Work has a way of interfering with the role of the Commentariat. I was able to watch the CNN debate last night but I am trying to work through the interferences to be able to post my impressions.
The debate was preceded by the news that former candidate and former Governor Tim Pawlenty of Minnesota had endorsed Mitt Romney, followed in short order by the endorsement of Rick Perry by Governor Bobby Jindal of Louisiana. Overshadowing the Pawlenty endorsement was the background item that the Romney campaign had agreed to pay Pawlenty's campaign debts, “which somewhat devalues the power of Pawlenty's endorsement.”
The principal impression that I am left with is the exchange between Bachmann and Perry on the Gardasil or HPV vaccination that Perry tried to institute in Texas in 2007. Bachmann has practically collapsed in the ratings since her win in the poll at Ames, Iowa, and the simultaneous entrance of Perry into the race, which shot him to the top of the pack in short order. Bachmann then, more than the others who attacked him, had to make the most of this debate. (Since the Gardasil topic is growing out of proportion, I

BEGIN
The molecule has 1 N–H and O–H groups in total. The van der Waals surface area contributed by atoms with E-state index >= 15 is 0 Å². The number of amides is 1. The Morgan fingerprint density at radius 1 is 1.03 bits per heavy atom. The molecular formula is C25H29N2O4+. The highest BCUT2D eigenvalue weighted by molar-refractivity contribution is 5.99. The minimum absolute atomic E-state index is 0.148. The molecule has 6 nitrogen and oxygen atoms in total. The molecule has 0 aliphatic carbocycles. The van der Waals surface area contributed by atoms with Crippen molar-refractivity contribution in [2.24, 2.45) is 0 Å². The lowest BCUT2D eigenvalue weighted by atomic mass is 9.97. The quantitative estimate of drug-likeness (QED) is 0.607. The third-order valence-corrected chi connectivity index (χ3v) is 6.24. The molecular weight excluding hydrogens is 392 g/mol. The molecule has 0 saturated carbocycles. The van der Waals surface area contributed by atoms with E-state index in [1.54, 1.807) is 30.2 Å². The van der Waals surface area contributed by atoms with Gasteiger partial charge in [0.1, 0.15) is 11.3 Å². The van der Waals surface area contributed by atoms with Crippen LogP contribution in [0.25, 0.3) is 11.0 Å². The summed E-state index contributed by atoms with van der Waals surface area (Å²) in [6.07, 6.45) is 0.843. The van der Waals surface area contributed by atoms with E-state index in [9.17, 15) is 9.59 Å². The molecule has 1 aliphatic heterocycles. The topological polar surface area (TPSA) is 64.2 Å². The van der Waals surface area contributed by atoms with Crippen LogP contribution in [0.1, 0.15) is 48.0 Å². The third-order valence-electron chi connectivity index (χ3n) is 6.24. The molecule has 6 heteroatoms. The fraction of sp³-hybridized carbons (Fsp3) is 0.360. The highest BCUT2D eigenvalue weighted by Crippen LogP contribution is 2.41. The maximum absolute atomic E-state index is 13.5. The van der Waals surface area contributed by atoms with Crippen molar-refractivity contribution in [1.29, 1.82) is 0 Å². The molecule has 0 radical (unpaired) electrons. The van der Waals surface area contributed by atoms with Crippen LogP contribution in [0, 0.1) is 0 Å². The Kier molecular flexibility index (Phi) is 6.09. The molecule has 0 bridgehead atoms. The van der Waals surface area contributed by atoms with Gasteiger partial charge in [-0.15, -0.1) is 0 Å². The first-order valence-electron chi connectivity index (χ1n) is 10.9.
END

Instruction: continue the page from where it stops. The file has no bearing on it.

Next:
will have posted a more detailed description of the original issue.) Even with the information that was available to the public from the first debate involving Perry, it was clear that Bachmann, through her demeanor, tone, and choice of value-laden terms, was making a desperate move in trying to take him on. (Which was just fine with Romney.)
Bachmann was led into the exchange by the moderator, Wolf Blitzer, who spoke of the “little girls” involved in the programme, and asked Bachmann to reply as “a mom”. If I were a cynic, it would look like a set-up, and Blitzer didn’t ask Perry or the others to reply ‘as dads’.